I feel like my dad's makes steamed spare ribs (aka "pàaih gwāt" in Canto) for us at least once a month at home, and I can't even begin to imagine or count how many times he's made it over his career as a chef.
Steamed spare ribs is a classic dim sum dish, and actually one of the easier dim sum recipes to recreate for your loved ones at home.
Before we get into the recipe, you might enjoy these interesting tidbits about our beloved past time, dim sum, and our favorite dish.
Dim Sum: A Touch of Heart
The way most of us pronounce "dim sum" in English is very similar to its Cantonese pronunciation, "dím sām", which roughly translates to "a touch of heart".
It's a reference to the delectable snacks that 10th century teahouses would serve to traveling merchants in Guangzhou, one of the largest international ports along the Silk Road.
Even though dim sum is widely considered to belong to Cantonese cuisine, it evolved from a wide range of influences, largely because Guangzhou was and still is a critical hub for Chinese trade and a melting pot of different cultures.
Why do we rinse spare ribs in water?
When dim sum restaurants serve spare ribs, their traditionally preferred look is much less light in color (vs the smoky, charred, dark look of a BBQ rib).
This is mostly an aesthetic choice, made to entice customers to order lots and lots of spare ribs from the carts of delicious foods.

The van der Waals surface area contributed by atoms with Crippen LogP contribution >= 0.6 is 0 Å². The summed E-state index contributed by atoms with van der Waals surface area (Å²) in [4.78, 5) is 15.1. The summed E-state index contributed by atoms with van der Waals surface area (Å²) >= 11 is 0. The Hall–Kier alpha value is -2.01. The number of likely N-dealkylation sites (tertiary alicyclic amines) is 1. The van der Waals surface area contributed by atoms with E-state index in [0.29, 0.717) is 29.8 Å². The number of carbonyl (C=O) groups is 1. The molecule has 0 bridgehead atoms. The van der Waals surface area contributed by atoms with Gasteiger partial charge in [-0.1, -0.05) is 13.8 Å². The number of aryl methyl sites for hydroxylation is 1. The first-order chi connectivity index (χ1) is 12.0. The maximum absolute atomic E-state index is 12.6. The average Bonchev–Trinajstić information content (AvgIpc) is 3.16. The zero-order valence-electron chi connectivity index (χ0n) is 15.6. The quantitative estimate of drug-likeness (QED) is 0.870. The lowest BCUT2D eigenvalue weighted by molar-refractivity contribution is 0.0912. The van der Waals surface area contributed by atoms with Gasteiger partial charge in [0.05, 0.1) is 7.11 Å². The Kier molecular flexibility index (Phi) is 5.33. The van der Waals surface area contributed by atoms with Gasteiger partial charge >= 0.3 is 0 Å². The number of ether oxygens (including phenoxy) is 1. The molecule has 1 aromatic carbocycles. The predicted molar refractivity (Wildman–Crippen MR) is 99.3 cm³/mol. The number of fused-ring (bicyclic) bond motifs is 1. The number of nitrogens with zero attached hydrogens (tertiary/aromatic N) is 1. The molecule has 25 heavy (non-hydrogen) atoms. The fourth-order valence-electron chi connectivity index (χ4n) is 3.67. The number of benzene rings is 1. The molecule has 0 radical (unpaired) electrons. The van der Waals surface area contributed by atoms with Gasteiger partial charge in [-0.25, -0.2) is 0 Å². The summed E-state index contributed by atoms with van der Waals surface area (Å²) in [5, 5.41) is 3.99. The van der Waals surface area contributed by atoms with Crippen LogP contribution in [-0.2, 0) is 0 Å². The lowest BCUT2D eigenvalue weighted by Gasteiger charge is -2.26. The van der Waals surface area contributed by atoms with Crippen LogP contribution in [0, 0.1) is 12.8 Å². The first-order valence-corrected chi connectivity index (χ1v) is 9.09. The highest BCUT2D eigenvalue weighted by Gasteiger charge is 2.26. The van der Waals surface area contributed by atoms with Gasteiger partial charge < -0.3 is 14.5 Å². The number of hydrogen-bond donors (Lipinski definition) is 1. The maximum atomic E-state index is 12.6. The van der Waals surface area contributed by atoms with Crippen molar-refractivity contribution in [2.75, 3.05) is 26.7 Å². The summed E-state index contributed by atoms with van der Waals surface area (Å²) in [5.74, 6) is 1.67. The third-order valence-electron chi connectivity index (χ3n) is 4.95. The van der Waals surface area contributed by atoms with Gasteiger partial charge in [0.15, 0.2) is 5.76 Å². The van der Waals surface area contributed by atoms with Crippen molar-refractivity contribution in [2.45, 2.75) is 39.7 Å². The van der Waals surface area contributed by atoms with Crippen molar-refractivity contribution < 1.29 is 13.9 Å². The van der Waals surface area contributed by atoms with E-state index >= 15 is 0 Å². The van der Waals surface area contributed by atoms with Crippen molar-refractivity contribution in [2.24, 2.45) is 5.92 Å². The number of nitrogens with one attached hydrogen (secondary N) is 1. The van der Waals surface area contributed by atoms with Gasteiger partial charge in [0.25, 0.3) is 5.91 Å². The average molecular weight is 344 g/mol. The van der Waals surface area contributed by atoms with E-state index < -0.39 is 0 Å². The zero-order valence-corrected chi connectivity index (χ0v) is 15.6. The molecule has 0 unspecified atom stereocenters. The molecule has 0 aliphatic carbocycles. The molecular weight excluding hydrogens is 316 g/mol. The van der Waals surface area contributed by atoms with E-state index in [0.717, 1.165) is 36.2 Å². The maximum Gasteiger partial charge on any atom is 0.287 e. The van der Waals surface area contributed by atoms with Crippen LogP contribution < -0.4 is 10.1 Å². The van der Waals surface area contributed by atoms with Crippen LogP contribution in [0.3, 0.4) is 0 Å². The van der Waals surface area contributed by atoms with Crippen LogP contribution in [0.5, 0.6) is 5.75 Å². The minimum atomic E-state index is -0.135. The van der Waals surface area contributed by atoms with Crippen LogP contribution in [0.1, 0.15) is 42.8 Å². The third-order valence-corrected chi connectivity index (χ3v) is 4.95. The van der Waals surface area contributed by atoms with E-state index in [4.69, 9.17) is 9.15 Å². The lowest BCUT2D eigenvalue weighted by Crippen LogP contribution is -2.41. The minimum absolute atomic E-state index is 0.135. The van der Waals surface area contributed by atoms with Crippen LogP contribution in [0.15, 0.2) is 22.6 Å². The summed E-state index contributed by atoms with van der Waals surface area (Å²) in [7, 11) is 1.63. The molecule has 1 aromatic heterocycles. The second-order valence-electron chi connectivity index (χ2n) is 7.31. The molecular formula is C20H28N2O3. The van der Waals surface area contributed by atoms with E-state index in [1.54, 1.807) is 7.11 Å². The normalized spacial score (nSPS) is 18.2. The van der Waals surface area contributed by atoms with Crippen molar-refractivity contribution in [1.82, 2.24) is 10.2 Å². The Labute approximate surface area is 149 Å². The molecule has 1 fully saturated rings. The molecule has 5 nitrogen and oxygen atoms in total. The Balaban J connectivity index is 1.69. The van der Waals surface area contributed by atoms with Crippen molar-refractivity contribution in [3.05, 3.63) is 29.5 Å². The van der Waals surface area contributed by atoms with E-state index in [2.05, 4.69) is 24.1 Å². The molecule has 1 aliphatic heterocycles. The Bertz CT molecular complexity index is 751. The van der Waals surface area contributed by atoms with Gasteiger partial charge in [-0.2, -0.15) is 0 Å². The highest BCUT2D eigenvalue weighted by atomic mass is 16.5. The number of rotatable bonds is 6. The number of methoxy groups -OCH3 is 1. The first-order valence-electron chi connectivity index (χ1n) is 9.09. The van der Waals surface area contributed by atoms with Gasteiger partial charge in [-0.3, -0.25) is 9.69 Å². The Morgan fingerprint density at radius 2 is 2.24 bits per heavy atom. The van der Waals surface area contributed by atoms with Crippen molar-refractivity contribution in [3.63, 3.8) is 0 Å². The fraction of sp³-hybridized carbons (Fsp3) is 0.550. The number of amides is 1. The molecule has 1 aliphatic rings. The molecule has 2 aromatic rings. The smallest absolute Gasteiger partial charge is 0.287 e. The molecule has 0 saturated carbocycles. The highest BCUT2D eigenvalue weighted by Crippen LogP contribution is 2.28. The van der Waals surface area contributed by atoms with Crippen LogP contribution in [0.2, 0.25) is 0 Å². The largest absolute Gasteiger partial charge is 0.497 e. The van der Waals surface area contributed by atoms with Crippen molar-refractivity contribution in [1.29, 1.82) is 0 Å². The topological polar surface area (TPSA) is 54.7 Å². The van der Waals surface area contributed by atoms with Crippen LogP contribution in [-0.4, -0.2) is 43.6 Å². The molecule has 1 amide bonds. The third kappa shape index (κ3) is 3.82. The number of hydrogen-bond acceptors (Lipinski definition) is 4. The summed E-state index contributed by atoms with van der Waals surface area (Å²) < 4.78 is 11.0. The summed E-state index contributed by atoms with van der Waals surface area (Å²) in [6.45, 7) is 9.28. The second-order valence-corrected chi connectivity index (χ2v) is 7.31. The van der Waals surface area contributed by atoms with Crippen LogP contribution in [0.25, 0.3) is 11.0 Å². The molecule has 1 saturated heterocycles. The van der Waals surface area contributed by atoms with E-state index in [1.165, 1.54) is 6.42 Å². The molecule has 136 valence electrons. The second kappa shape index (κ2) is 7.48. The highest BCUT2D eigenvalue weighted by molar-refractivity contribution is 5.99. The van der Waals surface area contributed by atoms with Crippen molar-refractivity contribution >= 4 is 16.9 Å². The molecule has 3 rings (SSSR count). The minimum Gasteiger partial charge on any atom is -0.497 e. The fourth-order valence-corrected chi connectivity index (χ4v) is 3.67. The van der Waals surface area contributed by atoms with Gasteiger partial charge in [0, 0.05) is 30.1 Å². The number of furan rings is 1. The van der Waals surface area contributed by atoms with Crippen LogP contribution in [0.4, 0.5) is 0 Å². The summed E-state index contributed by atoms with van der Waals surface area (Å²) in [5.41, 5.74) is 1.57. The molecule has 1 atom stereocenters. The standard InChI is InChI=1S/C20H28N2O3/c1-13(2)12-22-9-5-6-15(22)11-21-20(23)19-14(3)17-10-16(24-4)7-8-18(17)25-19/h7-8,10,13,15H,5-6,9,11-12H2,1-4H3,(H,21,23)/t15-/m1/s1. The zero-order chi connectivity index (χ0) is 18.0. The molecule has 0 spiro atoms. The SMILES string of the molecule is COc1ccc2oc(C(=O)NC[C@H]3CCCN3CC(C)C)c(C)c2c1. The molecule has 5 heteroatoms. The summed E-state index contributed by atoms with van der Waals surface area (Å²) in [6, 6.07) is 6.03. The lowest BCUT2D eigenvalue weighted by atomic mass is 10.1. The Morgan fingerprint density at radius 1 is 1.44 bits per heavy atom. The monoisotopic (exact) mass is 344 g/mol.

The way to achieve this look is to rinse them in water for an extended period of time.
We talk about this in our video, but restaurants will use huge buckets or washing machines to rinse and dry large batches of spare ribs. Our friends over at Chinese Cooking Demystified have a great video on this.
Rinsing also helps wash away some of the taste of blood.
Be aware that the longer you rinse, you might be reducing the amount of available nutrients in your food (like iron).
Why are spare ribs red?
A common misconception is that the red juice that leaks out from meat is blood, but it’s not. Most of the time, the blood has already been drained by the time you buy it, and the red juice is actually a result of freezing the meat during transport.
When you freeze meat, which is about 75% water, the water inside the muscles expands into ice crystals which rupture the muscle cells, and when the ice thaws, it carries some myoglobin with it.
Myoglobin is an iron-rich protein that turns bright red when it’s exposed to oxygen. The purpose of myoglobin is to store extra oxygen in muscles that are used for extended periods of time.
Interestingly enough, this is why not all meats are red or dark. Beef and pork meat are red because cows and pigs stand and roam almost all day. In contrast, fish meat is mostly white, with some red meat around the fins and tail, because fish float in water and aren’t constantly using the bulk of their muscles.